By Michael O’Brien and Molly K. Hooper - 08/05/09 08:22 PM EDT
The showdowns between lawmakers and constituents have not only fueled the high-stakes battle over healthcare reform but also started a debate over the authenticity of the interruptions.
The Speaker has advised her rank and file to do what they deem appropriate. She said scheduled town hall meetings should go ahead as planned.There are other ways to get the message out, including tele-town halls, interviews, one-on-one meetings with constituents and news conferences, leadership aides said.
Above-the-fold headlines of the disruptive protests caused the Democratic National Committee (DNC) to accuse Republicans of fueling the anti-Democratic healthcare activists in an attempt to institute “mob rule.”
But Republican National Committee (RNC) Chairman Michael Steele denied on Wednesday that the GOP somehow coordinated the protests.
“To sit back and say this is some sort of Republican cabal is some baloney,” Steele said on a conference call with reporters. “And you can substitute [baloney] with something else if you want.”
And Steele argued the protesters have raised questions that the Obama administration deems beneath it to answer.
“This administration has the arrogance to look down their nose” at the protesters, Steele said.
The authenticity of the town hall protests, and whether or not they represent real dissatisfaction with Democrats’ healthcare reform proposals, has become a key element of the early August battle.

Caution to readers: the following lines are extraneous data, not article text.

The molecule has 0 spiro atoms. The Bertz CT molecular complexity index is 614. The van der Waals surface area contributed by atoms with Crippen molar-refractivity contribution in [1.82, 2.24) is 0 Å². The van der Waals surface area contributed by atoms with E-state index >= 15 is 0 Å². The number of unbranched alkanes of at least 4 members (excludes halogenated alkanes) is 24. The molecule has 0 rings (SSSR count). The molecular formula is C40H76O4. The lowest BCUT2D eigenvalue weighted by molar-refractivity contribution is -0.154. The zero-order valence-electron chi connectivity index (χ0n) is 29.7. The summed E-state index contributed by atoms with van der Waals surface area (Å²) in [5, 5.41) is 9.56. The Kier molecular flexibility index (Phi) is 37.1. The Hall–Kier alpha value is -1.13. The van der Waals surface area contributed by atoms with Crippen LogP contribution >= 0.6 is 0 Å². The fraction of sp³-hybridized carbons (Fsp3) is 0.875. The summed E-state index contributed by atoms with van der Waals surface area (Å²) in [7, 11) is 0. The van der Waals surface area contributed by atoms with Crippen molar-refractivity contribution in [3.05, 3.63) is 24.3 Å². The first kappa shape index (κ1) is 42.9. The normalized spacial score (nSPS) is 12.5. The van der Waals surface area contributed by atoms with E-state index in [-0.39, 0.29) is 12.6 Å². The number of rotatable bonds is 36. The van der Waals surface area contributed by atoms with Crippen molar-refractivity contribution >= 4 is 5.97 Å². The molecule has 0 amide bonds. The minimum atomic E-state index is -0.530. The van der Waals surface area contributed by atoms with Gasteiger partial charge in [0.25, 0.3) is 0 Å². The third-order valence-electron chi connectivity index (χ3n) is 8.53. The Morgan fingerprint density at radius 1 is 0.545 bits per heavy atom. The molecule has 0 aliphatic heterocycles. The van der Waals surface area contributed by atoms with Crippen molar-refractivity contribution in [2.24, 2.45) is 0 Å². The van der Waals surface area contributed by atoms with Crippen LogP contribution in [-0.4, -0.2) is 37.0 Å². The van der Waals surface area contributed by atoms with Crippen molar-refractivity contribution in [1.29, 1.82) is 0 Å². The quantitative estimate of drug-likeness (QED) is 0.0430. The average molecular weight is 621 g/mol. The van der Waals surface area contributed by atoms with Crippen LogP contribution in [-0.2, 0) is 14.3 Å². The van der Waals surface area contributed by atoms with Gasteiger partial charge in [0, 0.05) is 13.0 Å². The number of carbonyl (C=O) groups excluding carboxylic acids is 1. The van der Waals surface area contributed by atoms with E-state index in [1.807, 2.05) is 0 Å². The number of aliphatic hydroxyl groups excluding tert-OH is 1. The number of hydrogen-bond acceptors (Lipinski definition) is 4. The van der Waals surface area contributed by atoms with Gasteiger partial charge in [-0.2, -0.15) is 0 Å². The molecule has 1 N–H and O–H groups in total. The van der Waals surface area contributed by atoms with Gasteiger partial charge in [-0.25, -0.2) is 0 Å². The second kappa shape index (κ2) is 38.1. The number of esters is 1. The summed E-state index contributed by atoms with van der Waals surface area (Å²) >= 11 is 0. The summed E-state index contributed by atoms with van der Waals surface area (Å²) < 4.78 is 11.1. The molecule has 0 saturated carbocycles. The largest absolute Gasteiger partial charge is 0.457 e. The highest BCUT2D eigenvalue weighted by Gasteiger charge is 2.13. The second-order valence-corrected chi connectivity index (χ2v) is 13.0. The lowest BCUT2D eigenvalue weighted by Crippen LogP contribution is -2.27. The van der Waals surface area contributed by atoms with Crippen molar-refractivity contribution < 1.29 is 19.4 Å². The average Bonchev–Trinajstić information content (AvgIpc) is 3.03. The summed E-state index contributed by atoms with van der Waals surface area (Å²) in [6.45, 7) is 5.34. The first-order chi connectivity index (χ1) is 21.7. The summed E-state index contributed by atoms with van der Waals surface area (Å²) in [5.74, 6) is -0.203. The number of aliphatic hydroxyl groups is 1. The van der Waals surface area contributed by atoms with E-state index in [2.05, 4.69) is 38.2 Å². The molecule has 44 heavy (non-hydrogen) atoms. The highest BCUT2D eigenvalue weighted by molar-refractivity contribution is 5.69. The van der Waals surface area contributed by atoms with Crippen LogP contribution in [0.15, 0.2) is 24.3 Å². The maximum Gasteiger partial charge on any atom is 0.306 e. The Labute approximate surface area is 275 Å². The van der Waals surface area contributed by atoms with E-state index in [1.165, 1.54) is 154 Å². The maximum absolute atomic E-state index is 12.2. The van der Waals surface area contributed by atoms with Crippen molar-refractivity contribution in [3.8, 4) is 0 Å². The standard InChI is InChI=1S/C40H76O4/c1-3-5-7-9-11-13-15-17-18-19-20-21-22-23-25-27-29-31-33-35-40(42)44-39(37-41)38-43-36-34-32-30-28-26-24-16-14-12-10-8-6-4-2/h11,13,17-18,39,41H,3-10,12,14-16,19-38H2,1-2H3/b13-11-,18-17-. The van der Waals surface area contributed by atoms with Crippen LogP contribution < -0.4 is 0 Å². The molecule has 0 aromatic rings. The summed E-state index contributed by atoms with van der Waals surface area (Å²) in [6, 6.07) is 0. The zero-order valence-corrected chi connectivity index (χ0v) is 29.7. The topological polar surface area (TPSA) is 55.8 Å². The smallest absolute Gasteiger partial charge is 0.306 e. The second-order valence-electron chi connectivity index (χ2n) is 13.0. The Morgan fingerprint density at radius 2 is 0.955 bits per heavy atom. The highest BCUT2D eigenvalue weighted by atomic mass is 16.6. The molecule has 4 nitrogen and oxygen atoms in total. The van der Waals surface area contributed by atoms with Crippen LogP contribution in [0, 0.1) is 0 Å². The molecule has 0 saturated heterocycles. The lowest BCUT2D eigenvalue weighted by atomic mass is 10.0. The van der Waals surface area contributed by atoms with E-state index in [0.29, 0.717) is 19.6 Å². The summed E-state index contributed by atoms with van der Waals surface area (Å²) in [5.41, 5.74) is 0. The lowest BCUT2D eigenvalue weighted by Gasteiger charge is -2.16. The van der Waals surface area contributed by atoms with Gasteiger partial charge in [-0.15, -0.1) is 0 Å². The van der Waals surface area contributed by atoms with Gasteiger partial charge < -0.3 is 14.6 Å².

The White House questioned the authenticity of the rabble-rousers earlier this week.
“I hope people will take a jaundiced eye to what is clearly the AstroTurf nature of so-called grassroots lobbying,” White House press secretary Robert Gibbs said.
Gibbs and the DNC have taken aim at groups like FreedomWorks, the activist group founded by former House Majority Leader Dick Armey (R-Texas), for allegedly facilitating the protests at the behest of corporate interests.
FreedomWorks spokesman Max Pappas said in an interview with CBS that his group simply provides talking points to town hall attendees to engage in “civil” dialogues with lawmakers.
Democrats, including President Barack ObamaBarack ObamaObama won't drink Flint's water during visit First US cruise ship docks in Cuba Watch Obama's full correspondents' dinner speech MORE, are encouraging their own activist groups to participate as well.
On Wednesday, Obama used his political arm, Organizing for America, to ask supporters to commit to attending at least one town hall in their local area during August.
“Home is where we’re strongest,” the president said. “That’s why Organizing for America is putting together thousands of events this month where you can reach out to neighbors, show your support and make certain your members of Congress know that you’re counting on them to act.”
The public is more interested in hearing about the issue than in engaging in aggressive political tactics, said Sen. Sheldon WhitehouseSheldon WhitehouseSenate looks for easy wins amid 2016 gridlock Portman focuses on drug abuse epidemic in new ad The Hill's 12:30 Report MORE (D-R.I.).